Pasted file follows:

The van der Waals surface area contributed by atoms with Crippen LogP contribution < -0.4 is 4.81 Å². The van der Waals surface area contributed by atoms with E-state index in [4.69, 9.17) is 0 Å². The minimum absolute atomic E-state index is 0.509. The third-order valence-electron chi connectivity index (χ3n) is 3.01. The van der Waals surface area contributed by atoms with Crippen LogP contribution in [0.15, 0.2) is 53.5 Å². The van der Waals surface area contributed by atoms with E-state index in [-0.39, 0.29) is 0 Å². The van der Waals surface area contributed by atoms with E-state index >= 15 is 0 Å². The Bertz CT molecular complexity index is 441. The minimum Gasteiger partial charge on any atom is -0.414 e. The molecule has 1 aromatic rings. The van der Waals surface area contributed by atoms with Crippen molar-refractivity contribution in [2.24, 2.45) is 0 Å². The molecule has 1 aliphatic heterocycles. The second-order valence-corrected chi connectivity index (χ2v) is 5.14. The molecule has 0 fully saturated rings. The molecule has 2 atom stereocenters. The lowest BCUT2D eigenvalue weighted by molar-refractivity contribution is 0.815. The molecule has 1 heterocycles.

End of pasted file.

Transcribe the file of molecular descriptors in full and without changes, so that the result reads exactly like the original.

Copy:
The van der Waals surface area contributed by atoms with Crippen LogP contribution < -0.4 is 4.81 Å². The van der Waals surface area contributed by atoms with E-state index in [4.69, 9.17) is 0 Å². The minimum absolute atomic E-state index is 0.509. The third-order valence-electron chi connectivity index (χ3n) is 3.01. The van der Waals surface area contributed by atoms with Crippen LogP contribution in [0.15, 0.2) is 53.5 Å². The van der Waals surface area contributed by atoms with E-state index in [-0.39, 0.29) is 0 Å². The van der Waals surface area contributed by atoms with E-state index >= 15 is 0 Å². The Bertz CT molecular complexity index is 441. The minimum Gasteiger partial charge on any atom is -0.414 e. The molecule has 1 aromatic rings. The van der Waals surface area contributed by atoms with Crippen molar-refractivity contribution in [2.24, 2.45) is 0 Å². The molecule has 1 aliphatic heterocycles. The second-order valence-corrected chi connectivity index (χ2v) is 5.14. The molecule has 0 fully saturated rings. The molecule has 2 atom stereocenters. The lowest BCUT2D eigenvalue weighted by molar-refractivity contribution is 0.815. The molecule has 1 heterocycles.